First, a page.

Why are we denying apartment dwellers smart grid benefits?
By: SGN Staff
Over 14% of U.S. households - 16 million - live in an apartment, defined as a rental unit in a building with at least five units. Yet, as EnerNex's Doug Houseman explains below, most of them don't have access to the consumption information and tools made possible by the smart grid.
If it makes economic sense to put a smart meter on every home, why wouldn't it pencil out to put one on every apartment? Today's apartments are stuffed full of electricity-sucking devices, after all. Don't apartment dwellers deserve the same options as everyone else? Is this a bias against low-income families? Read Doug's remarks and give me your opinion in the Comment form at the bottom. - Jesse Berst
By Doug Houseman
In a recent conversation with a number of industry people, an issue was raised that seldom gets discussed (one of fairness and inclusiveness in my mind): that of people who live in multi-dwelling units (MDUs).
Some multi-dwelling units - condos, apartments, dorms, extended stay hotels - actually have individual meters and people are responsible for their energy consumption bills. However, many units do not and the cost of energy is embedded in the rental or condo fee. How does one convince these people to participate in demand side management? One can argue that more low income people live in MDU, than any other type of housing, but many low income people live in single family homes. Many people with good jobs and great incomes live in MDUs as well. The numbers are not small.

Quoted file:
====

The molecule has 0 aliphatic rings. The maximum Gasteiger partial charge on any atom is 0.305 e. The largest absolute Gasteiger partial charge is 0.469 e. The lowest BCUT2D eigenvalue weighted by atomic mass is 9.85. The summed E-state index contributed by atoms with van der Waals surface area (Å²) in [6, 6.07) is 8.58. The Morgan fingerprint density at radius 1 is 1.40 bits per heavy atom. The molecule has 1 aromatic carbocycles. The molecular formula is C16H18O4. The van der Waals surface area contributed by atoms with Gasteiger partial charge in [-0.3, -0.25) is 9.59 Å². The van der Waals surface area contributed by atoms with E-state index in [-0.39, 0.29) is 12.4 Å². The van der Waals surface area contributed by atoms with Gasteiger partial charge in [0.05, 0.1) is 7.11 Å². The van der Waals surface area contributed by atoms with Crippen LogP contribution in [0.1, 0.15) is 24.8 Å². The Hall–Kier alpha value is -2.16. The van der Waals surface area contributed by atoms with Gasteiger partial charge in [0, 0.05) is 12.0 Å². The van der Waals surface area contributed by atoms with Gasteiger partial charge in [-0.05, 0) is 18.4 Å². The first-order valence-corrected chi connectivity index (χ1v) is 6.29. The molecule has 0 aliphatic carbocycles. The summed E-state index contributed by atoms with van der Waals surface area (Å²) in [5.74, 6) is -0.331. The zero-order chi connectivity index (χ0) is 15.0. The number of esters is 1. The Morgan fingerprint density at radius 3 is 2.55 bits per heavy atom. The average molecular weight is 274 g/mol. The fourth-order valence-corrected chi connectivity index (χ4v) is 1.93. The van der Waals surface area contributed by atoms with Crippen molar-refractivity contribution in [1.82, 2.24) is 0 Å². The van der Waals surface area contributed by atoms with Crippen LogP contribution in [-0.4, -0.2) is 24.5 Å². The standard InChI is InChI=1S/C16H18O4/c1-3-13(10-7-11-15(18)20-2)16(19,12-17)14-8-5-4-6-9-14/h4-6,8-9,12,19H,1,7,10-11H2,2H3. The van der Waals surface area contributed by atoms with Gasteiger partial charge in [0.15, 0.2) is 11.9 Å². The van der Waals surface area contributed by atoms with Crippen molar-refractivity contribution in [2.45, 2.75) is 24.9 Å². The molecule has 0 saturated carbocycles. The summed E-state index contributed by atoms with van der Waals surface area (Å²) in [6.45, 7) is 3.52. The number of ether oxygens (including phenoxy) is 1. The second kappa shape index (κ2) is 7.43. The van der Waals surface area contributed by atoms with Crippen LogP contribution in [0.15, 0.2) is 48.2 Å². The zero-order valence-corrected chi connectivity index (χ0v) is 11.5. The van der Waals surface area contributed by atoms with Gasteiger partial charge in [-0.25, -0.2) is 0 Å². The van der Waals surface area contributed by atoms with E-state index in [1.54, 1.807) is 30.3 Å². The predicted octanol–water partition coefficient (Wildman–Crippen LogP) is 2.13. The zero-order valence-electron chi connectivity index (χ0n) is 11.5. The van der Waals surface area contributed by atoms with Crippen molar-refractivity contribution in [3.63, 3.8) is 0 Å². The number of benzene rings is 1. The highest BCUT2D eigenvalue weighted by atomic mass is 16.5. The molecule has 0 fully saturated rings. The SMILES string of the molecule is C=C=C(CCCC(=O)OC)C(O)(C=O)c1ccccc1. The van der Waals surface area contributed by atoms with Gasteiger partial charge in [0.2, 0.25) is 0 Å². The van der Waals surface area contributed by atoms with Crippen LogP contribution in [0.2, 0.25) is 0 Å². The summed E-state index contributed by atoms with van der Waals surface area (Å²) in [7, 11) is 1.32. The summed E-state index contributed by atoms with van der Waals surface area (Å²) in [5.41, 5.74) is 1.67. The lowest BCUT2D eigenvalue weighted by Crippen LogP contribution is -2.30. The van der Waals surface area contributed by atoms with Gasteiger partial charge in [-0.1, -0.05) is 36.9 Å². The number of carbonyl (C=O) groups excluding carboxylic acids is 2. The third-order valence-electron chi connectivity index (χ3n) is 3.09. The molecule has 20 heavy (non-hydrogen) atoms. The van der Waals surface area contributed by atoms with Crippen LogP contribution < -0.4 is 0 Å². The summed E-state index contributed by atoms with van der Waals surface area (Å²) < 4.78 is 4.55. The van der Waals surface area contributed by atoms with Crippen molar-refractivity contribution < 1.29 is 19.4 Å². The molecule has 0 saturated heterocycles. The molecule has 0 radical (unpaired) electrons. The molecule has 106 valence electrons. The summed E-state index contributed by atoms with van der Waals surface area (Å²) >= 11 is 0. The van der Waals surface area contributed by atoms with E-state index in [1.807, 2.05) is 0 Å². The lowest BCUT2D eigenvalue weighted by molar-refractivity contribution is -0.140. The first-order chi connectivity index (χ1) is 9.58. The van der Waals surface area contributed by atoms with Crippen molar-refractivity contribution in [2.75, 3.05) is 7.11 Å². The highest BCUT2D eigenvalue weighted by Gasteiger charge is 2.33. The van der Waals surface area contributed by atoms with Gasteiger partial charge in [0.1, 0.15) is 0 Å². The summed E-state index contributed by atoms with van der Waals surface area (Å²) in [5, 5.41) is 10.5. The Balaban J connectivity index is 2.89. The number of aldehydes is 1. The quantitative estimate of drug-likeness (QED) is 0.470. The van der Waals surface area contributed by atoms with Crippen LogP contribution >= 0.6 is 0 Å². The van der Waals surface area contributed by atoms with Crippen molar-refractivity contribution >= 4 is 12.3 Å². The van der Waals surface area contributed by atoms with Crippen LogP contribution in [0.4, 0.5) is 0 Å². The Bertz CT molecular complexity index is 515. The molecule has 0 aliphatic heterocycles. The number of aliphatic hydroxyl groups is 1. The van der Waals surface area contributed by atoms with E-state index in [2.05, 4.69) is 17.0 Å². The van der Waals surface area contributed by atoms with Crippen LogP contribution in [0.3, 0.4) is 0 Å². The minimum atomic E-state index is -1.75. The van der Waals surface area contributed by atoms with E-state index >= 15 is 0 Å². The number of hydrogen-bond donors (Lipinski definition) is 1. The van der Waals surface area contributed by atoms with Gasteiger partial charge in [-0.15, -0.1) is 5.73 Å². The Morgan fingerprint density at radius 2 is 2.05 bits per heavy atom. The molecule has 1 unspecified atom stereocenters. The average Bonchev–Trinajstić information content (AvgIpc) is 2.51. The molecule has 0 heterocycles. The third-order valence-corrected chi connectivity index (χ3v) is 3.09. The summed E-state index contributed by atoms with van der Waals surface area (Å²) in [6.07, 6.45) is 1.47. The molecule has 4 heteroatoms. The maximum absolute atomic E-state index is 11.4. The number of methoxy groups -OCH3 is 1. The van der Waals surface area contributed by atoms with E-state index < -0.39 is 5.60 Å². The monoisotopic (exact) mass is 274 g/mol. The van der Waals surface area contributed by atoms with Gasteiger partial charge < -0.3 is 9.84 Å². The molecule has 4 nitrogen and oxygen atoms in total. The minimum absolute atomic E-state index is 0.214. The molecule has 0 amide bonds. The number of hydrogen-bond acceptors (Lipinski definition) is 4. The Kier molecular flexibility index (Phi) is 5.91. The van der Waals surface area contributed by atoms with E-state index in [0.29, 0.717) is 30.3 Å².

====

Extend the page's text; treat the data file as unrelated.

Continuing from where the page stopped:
Take Toronto for instance. When one looks at the total number of housing units in Toronto roughly half are in MDUs, so if one is working on demand side management, it is almost impossible for roughly half of the residential living units to be measured for their use of energy individually. The net result is collective "punishment” for dwellers, because they did not know what they were using, and so they have little or no indication of what they are using and with what impact on the cost of their rentals or fees over the long run.